Random Touch – Turbulent Flesh LP
2009 Roadnoise Productions
Anybody who has ever worked or shopped regularly at an independent record store, and I mean a real record store, not some corporate conglomerate that sells ‘what’s hot,’ I’m talking about the (unfortunately disappearing) places of gathering for people who dig music, those who eat ramen noodles just so they can by the new limited 180 gram pressing of the new Wilco or Guided by Voices reissue – that said, you might have come across one of those exotic, or ‘exotica’ albums that strike wonder – music that is incredibly strange, hard to classify, but at the same time collectable & neat in it’s concept approach. New albums in this era are something hard to come by in the age of CD’s and downloads but experimental architects Random Touch have brought that ideaology back on their limited edition vinyl pressing of Turbulent Flesh.
That exotic musical approach, along with the recoding technique that is similar to the ‘direct-to-disc’ format is used here. Of course, fining an actual master groove cutter would be expensive, so the band opts to go directly digital, and in this day and age it is forgiving – not to mention you have to admire the idea of having no overdubs, no multi-tracks, or anything like that, just levels of multiple microphones set up properly in a barn, collecting this one-time performance in one take; no holds barred any outside noises are captured and it adds to the atmosphere.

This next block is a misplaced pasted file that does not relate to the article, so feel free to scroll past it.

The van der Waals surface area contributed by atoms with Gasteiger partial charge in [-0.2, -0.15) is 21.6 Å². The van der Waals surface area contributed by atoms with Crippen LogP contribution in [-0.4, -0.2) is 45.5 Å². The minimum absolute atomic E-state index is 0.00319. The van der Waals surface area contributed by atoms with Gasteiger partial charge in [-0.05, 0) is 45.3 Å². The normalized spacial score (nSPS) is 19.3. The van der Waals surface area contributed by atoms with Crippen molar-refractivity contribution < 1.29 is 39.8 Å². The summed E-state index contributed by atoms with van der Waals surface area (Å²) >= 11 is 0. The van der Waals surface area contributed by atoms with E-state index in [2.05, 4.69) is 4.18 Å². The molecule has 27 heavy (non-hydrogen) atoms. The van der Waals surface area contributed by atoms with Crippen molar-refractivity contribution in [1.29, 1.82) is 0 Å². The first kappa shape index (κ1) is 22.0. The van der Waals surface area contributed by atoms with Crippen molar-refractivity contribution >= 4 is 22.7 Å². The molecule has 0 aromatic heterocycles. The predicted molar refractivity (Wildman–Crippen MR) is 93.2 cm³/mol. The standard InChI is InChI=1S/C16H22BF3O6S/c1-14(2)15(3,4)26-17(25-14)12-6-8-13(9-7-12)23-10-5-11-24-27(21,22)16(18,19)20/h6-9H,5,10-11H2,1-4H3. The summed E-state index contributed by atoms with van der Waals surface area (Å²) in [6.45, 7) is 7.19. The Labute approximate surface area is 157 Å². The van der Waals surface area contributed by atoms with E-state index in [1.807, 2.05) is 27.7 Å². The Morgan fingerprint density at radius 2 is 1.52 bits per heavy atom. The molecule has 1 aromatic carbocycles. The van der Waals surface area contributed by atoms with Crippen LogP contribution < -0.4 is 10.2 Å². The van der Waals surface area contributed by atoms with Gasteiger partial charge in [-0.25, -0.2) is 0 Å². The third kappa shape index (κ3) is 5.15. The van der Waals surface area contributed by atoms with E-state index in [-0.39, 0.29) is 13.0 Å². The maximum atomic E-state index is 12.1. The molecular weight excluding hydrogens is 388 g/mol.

The band themselves in the past have used provided a cinematic soundscape in their musical endeavors and Turbulent Flesh is no exception – it’s this whole new aura of free form jazz impov fusion, but is hard to categorize; nevertheless they always push the envelope – on this one they basically beat on junk, creating this concussion ensemble where there is no exact melodic form, but it’s more relevant to artistic integrity, along the lines of John Cage where all types of objects are beaten, piano strings are strummed, sheet metal is pounded and warbled, and so on – you try to imagine, like with many of their releases, some type of visual backdrop – it would certainly be interesting, but it might take away from what these visionaries originally intended – certainly the vinyl LP factor heightens this as being something unique.
Turbulent Flesh is something that isn’t necessarily easy on the ears, but it fits in the mold of modern day collectable music – especially for those who seek something out of the ordinary, beyond what Zappa did, beyond Trout Mask Replica and beyond even The Residents’ most notorious moments; hearkening the era when there were artists who really dared to make music in real experimental fashion, real experiential fashion…